Oman Journal of Ophthalmology

CLINICAL IMAGE
Year
: 2012  |  Volume : 5  |  Issue : 1  |  Page : 61--63

Brain stem tuberculoma presenting with isolated ocular motility abnormality: A series of two cases and review of literature


Kumudini Sharma1, Vikas Kanaujia1, Sushila Jaiswal2, Anu Jain1, Sheo Kumar3, Arun Kumar Srivastava1, Awadhesh Kumar Jaiswal1,  
1 Department of Neurosurgery, Sanjay Gandhi Postgraduate Institute of Medical Sciences, Lucknow, Uttar Pradesh, India
2 Department of Pathology, Sanjay Gandhi Postgraduate Institute of Medical Sciences, Lucknow, Uttar Pradesh, India
3 Department of Radiodiagnosis, Sanjay Gandhi Postgraduate Institute of Medical Sciences, Lucknow, Uttar Pradesh, India

Correspondence Address:
Kumudini Sharma
Department of Neurosurgery, Sanjay Gandhi Post Graduate Institute of Medical Sciences, Lucknow - 226 014, Uttar Pradesh
India




How to cite this article:
Sharma K, Kanaujia V, Jaiswal S, Jain A, Kumar S, Srivastava AK, Jaiswal AK. Brain stem tuberculoma presenting with isolated ocular motility abnormality: A series of two cases and review of literature.Oman J Ophthalmol 2012;5:61-63


How to cite this URL:
Sharma K, Kanaujia V, Jaiswal S, Jain A, Kumar S, Srivastava AK, Jaiswal AK. Brain stem tuberculoma presenting with isolated ocular motility abnormality: A series of two cases and review of literature. Oman J Ophthalmol [serial online] 2012 [cited 2019 Oct 16 ];5:61-63
Available from: http://www.ojoonline.org/text.asp?2012/5/1/61/94782


Full Text

 Introduction



Tuberculosis is still endemic in developing countries such as India and tuberculomas account for up to 40% of space occupying intracranial masses. [1] Isolated brain stem tuberculomas are rare lesions and account for about 5% of all intracranial tuberculomas. [2] These intracranial lesions commonly present as oculomotor and other cranial nerve palsies, [3],[4] unilateral saccadic paralysis, one and a half syndrome, other ocular signs, and neurological deficits. In this article, the authors describe two cases of isolated ocular motility abnormality due to brain stem tuberculoma.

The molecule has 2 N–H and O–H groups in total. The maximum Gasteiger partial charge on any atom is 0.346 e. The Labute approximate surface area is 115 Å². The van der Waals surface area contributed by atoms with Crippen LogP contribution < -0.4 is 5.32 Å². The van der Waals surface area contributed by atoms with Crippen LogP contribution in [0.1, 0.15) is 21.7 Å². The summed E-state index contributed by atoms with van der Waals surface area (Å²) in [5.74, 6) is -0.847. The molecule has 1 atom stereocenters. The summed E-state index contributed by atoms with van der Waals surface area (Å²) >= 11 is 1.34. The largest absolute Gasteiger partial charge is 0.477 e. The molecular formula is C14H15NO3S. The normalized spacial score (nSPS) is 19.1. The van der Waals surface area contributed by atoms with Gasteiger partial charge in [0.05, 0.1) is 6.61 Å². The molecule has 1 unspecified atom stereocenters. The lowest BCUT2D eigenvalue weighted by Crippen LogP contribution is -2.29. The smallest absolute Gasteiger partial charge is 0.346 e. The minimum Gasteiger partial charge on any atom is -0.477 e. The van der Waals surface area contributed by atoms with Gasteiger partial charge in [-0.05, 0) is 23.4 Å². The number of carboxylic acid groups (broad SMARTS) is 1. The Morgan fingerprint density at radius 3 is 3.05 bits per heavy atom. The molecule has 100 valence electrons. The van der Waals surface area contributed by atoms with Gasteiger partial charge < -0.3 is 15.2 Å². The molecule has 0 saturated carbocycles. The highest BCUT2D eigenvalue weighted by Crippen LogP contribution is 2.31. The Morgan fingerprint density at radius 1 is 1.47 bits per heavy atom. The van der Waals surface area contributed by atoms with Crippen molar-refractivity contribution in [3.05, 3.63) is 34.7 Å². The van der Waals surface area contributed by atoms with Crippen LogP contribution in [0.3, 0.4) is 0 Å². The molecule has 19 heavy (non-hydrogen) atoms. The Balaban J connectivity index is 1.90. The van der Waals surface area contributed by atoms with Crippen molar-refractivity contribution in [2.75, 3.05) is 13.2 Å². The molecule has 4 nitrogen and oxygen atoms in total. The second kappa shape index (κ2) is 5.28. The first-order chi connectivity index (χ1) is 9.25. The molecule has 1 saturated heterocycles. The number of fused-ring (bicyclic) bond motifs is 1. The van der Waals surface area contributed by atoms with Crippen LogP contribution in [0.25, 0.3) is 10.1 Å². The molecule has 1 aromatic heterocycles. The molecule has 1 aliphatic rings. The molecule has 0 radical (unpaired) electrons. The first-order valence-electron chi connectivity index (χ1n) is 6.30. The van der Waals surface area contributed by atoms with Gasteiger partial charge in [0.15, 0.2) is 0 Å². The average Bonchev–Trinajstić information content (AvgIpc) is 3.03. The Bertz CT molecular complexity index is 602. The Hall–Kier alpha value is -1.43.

Case Reports



Case 1

A 25-year-old female presented with a complaint of double vision on right lateral gaze for 2 months. She was non-hypertensive and non-diabetic. On examination, she had visual acuity of 6/6 in both eyes. Right pupil was 1.0 mm larger slightly in size than left and showed sluggish reaction to light and near stimulation. There was right hypertropia of 10 PD which increased on right gaze and left head tilt suggesting right inferior rectus palsy. There was restriction on depression of right eye in abduction. There was no limitation of movement in the left eye. There was no ptosis. Rest of the ocular examination was normal. Magnetic resonance imaging (MRI) brain revealed a ring enhancing lesion in the ventral midbrain, in the area of tegmentum at the level of superior colliculus, with perilesional edema [Figure 1]. X-ray chest and ultrasound of the abdomen was normal. The patient did not have any feature of immunocompromised state. On the basis of MRI findings and the endemicity of tuberculosis in our country, a presumptive diagnosis of tuberculoma of the midbrain was made. Antitubercular treatment consisting of rifampicin, isoniazid, ethambutol, and pyrizinamide was started and on review 3 months later, her double vision and pupillary abnormalities had resolved completely. The treatment was continued for total of one and half years. Follow-up MRI performed at the end of 1 year showed complete resolution of the lesion. MRI was repeated before the stoppage of treatment that is after 2 years and that also revealed complete resolution of the lesion.{Figure 1}

Case 2